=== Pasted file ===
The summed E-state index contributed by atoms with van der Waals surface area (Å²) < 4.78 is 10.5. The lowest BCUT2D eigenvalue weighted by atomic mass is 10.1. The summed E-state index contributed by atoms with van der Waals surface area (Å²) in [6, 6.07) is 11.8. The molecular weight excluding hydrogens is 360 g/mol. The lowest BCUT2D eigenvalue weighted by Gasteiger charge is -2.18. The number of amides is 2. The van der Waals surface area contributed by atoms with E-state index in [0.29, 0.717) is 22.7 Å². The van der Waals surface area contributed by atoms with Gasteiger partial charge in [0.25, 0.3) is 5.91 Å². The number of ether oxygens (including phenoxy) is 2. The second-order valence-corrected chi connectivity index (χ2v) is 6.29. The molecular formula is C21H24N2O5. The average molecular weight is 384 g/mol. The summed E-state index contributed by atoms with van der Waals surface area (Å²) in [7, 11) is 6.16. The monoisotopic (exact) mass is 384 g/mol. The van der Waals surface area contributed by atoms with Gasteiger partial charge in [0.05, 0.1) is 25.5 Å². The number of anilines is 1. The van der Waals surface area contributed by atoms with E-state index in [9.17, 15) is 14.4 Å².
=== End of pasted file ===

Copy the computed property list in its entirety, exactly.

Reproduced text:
The summed E-state index contributed by atoms with van der Waals surface area (Å²) < 4.78 is 10.5. The lowest BCUT2D eigenvalue weighted by atomic mass is 10.1. The summed E-state index contributed by atoms with van der Waals surface area (Å²) in [6, 6.07) is 11.8. The molecular weight excluding hydrogens is 360 g/mol. The lowest BCUT2D eigenvalue weighted by Gasteiger charge is -2.18. The number of amides is 2. The van der Waals surface area contributed by atoms with E-state index in [0.29, 0.717) is 22.7 Å². The van der Waals surface area contributed by atoms with Gasteiger partial charge in [0.25, 0.3) is 5.91 Å². The number of ether oxygens (including phenoxy) is 2. The second-order valence-corrected chi connectivity index (χ2v) is 6.29. The molecular formula is C21H24N2O5. The average molecular weight is 384 g/mol. The summed E-state index contributed by atoms with van der Waals surface area (Å²) in [7, 11) is 6.16. The monoisotopic (exact) mass is 384 g/mol. The van der Waals surface area contributed by atoms with Gasteiger partial charge in [0.05, 0.1) is 25.5 Å². The number of anilines is 1. The van der Waals surface area contributed by atoms with E-state index in [9.17, 15) is 14.4 Å².